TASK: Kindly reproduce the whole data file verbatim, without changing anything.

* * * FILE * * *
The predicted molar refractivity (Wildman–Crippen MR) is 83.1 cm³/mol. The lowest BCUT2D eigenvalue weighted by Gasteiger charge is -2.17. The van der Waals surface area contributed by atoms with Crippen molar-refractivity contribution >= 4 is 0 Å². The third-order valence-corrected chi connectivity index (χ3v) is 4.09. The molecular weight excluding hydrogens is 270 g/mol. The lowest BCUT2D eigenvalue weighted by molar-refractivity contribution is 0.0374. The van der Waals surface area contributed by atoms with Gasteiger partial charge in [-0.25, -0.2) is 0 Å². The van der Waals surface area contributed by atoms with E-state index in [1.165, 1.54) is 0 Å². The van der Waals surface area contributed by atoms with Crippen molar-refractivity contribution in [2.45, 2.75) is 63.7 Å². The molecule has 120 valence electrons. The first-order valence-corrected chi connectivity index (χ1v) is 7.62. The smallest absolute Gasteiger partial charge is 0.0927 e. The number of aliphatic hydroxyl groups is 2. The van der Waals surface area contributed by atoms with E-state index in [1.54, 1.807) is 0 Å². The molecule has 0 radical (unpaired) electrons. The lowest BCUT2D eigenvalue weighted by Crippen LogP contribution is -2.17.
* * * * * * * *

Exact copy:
The predicted molar refractivity (Wildman–Crippen MR) is 83.1 cm³/mol. The lowest BCUT2D eigenvalue weighted by Gasteiger charge is -2.17. The van der Waals surface area contributed by atoms with Crippen molar-refractivity contribution >= 4 is 0 Å². The third-order valence-corrected chi connectivity index (χ3v) is 4.09. The molecular weight excluding hydrogens is 270 g/mol. The lowest BCUT2D eigenvalue weighted by molar-refractivity contribution is 0.0374. The van der Waals surface area contributed by atoms with Gasteiger partial charge in [-0.25, -0.2) is 0 Å². The van der Waals surface area contributed by atoms with E-state index in [1.165, 1.54) is 0 Å². The van der Waals surface area contributed by atoms with Crippen molar-refractivity contribution in [2.45, 2.75) is 63.7 Å². The molecule has 120 valence electrons. The first-order valence-corrected chi connectivity index (χ1v) is 7.62. The smallest absolute Gasteiger partial charge is 0.0927 e. The number of aliphatic hydroxyl groups is 2. The van der Waals surface area contributed by atoms with E-state index in [1.54, 1.807) is 0 Å². The molecule has 0 radical (unpaired) electrons. The lowest BCUT2D eigenvalue weighted by Crippen LogP contribution is -2.17.